How to Get the Best Summer Camp Photos of Your Camper

By Tawny Austin

One of my biggest passions is photography. I love being able to capture moments that can be shared for years to come. The summer of 2018 was my first summer working as the summer camp media director and there were a lot of things I learned! I decided to put together a list of 5 things you as a parent can do to get the most out of your child’s summer camp photos and videos.

“… Encourage them to, if they’re having a good time, show it! Especially if they see a camera around.”

A huge benefit of sending your children to camp is it gives them a chance to unplug from electronic devices and the many other distractions they face each day, spend time in God’s creation, build genuine, face-to-face relationships with both peers and camp staff, and most importantly—spend time getting to know God better. In today’s society, it is not only hard for children to be away from the electronics that they hold dear, but it can also be hard for parents to adjust to not knowing what their children are up to at every moment of the day. The great thing is that camp has a media team working to bridge that gap—by capturing the moments and memories that parents aren’t able to be present for during their week at summer camp.

Here are a few ways you can prepare for your child’s week of summer camp to be sure you get the best photos of your child:

5. Use the software/social media the camp is using to post pictures/videos.

To be sure not to miss any precious photos of your child having a great time, be sure to use the software or social media channel that the camp has chosen to use to post their photos and videos! At our camp (Camp Gilead) we use an app/website called Bunk1, where the photos can only be accessed by users with a code (given to the parents). This app is so neat because it will alert you when we have uploaded new photos and it will tag your child by facial recognition, so you can pick out the photos of just your child! We do use Facebook and Instagram sparingly during the week to post photos and videos, but we prefer to use Bunk1 for the majority of our uploads. It is easy to learn how to use and we can ensure that only the “best of the best” photos and videos are uploaded to our social media channels (more on this in the following tips).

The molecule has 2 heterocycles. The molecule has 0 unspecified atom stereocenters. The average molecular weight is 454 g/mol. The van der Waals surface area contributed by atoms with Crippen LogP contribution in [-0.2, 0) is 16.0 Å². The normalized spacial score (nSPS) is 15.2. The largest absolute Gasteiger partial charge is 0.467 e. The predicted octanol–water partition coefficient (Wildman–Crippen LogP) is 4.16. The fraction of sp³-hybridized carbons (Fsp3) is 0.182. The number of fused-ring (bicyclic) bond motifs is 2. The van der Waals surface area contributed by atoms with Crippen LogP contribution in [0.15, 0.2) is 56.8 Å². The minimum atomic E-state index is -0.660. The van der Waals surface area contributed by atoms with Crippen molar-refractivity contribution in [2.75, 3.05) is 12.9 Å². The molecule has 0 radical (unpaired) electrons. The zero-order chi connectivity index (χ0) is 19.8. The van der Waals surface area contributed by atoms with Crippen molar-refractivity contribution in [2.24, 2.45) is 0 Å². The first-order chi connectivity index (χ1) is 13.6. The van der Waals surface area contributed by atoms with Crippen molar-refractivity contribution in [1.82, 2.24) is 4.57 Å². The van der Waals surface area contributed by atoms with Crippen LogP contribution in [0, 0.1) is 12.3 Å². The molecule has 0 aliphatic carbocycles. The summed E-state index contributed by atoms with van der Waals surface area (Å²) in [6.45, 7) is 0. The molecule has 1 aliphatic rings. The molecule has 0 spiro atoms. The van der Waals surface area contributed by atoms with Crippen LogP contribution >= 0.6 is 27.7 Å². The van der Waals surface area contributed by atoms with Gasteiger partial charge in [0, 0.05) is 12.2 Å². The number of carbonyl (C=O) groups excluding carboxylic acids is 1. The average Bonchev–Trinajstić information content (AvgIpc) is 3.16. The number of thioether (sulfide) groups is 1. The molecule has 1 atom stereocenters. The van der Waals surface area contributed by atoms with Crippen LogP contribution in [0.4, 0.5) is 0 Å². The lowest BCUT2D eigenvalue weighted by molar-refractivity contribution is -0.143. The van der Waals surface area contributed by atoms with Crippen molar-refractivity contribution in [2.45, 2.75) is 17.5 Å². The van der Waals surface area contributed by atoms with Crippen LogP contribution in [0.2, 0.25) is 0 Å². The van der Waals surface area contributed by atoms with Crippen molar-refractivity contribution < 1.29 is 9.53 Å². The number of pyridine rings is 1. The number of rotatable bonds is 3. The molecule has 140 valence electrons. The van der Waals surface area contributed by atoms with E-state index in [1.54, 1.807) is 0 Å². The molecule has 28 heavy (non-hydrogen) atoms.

4. Send your kid with good/appropriate clothes you would be fine with them being photographed in.

This step can be done during packing—while the anticipation for camp is building! It’s a great idea to stick to the dress code that is requested by the camp. Not only has it been created to ensure the kids have a comfortable, non-distracting time at camp but it is also put in place so we can have great, shareable photos! There have been times (swim time especially) where I captured an amazing photo, only to have one of the campers be inappropriately dressed, or someone in the background of the photo inappropriately dressed. Although I do know my way around photoshop (and have definitely used it on photos I wanted to use badly enough to share on social media), it’s a lot nicer to not have to do that! The campers don’t have to wear fancy clothing by any means, just keep in mind that your child will mostly likely be in photos that may be shared (photos last forever!) and we would like to protect the integrity of your child to the utmost!

3. Tell your kid to smile if they see a camera around.